“We’re focusing on making these students successful adults, focusing on the steps to get them there that’s not just academic preparation,” Whitney Baker, Big Brothers Big Sisters Mentor 2.0 coordinator, said.

The extra preparation will include weekly email communication between mentors and students, a weekly class taught by Big Brothers and Big Sisters during the school day, and monthly group dinner activities.

Baker said the classes and assignments will focus on soft social skills such as how to advocate for yourself, how to persevere when things get hard, simple goal setting and critical thinking.

Akilo Griggs will be a freshman at South Doyle High in the fall. He’s been paired with mentor Eric Swanson through Big Brothers Big Sisters for 3 years.

They are transitioning into the Mentor 2.0 program.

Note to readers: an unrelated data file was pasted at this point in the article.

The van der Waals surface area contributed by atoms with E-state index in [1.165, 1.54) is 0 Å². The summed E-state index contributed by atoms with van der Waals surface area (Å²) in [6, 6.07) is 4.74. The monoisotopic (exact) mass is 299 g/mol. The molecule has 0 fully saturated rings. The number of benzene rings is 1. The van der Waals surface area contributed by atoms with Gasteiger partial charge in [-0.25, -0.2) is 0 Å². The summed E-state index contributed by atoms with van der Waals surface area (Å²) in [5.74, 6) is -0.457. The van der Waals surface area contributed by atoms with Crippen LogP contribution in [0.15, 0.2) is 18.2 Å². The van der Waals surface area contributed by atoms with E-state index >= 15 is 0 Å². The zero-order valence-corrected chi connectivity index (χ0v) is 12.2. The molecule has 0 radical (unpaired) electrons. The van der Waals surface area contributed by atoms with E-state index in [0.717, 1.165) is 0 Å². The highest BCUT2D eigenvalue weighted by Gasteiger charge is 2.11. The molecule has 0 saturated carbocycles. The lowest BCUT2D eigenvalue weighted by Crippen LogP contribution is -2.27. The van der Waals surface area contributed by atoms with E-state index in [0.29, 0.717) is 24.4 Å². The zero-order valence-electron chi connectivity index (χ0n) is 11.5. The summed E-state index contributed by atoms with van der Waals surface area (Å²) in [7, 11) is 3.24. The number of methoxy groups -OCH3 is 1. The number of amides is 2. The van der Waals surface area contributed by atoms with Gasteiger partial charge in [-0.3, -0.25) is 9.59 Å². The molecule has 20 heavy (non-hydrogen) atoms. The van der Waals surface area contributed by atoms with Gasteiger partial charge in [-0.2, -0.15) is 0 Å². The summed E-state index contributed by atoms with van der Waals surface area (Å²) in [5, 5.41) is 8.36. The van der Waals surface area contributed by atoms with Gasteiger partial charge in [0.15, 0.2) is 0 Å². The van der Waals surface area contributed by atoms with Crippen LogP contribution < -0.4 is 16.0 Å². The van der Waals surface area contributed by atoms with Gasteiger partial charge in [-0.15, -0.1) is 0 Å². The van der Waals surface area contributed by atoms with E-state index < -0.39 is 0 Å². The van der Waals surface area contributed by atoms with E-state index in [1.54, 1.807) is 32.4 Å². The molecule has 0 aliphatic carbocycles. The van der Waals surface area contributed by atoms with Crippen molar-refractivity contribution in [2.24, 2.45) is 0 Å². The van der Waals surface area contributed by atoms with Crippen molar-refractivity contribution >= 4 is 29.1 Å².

“It just so happens Akilo fits the grade of the high school Big Brothers has chosen. So they talked to me about the program,” Swanson said.

After some research, Swanson decided the program would make his life as a mentor easier.

“I’m pretty good at being a friend, pretty good at just trying to be an influence in his life, but I’m not sure I’m very good or qualified at having the tough conversations,“ Swanson, 30, explained. “I’m really excited about this program. I think it’s going to force us to have those conversations.”

Griggs said Swanson has already had a major impact on his life.

“He’s always teaching me good things. I’m used to people teaching me bad things to be honest. He’s like a good influence,” Griggs said.

Bill Baldwin, the freshman principal at South Doyle High School, noticed in his four years at the school that many of the students came in with a lack of confidence that needed one-on-one attention. The school has 1,200 students.

“We have such a diverse population here that trying to meet all the needs with one cookie cutter mold or saying let’s just go have school, it just wasn’t cutting it for our kids,” Baldwin said. “This program fills those holes I believe.”